- Cincinnati Children's Hospital Medical Center officials have revealed plans for a $650 million expansion, the nonprofit's biggest project ever, according to the Cincinnati Business Courier.
- The project will include a new 650,000-square-foot, eight-story patient tower, remodeling of existing space, a new parking garage underneath the tower and an expansion of existing parking facilities.
- Pending approval from the Cincinnati City Council, construction is set to begin on the first-phase expansion portion of the project, which would see the existing garage work completed by December 2018 and the revamped clinical space finished by 2021 or 2022.
The hospital already employs nearly 15,500 people, and the project could create another 600 jobs. The move to update and expand the hospital's development follows a stream of other mega hospital projects, including the $1 billion Boston Children's Hospital expansion, which won funding approval from the Massachusetts Public Health Council last October, the Mayo Clinic's $6 billion health district project and the nearly $2 billion Veterans Administration hospital in Aurora, CO.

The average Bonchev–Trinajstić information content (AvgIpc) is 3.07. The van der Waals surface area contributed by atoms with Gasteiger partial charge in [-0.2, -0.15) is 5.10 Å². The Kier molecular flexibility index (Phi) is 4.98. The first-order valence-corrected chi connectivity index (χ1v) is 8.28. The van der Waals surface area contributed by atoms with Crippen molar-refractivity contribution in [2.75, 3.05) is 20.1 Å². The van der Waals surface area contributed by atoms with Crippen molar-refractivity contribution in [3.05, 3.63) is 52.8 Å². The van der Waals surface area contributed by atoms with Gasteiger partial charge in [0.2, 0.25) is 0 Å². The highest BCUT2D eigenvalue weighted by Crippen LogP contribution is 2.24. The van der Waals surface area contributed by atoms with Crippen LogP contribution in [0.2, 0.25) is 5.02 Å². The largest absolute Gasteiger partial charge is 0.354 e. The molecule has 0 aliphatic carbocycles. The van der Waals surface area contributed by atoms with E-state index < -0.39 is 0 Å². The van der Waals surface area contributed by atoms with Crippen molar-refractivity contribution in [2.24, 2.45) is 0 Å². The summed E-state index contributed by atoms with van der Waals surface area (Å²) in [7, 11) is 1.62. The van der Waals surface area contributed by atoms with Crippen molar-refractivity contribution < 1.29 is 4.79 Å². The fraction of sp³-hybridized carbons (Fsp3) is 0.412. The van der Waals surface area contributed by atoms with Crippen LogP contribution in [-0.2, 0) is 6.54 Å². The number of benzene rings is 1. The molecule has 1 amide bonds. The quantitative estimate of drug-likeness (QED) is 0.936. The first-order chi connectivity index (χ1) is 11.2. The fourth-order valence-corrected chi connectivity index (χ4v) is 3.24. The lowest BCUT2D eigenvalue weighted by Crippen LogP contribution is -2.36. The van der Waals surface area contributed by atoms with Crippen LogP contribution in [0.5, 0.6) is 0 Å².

Unlike the Boston Children's Hospital project, there seems to be little controversy surrounding the Cincinnati Children's Hospital's expansion. In Boston's case, critics of the expansion — who argued that the money spent on the project would increase Children's patient costs — lost their appeal in November to stop construction. The group also objected to the demolition of an existing garden so that the hospital could build the new medical tower.
Earlier this year, Children's Healthcare of Atlanta (CHOA) also announced a $1 billion project. The system will construct a new pediatric center in the Atlanta suburb of Brookhaven and will provide more beds, urgent and outpatient clinics and a 260,000-square-foot specialized care building.
By the time the project is finished in six to eight years, the healthcare landscape could be significantly different than it is now, as President Donald Trump and Republicans in Congress have vowed to repeal and replace President Barack Obama's Affordable Care Act. CHOA officials, however, said the state Children's Healthcare Insurance Program will not be affected by changes at the federal level.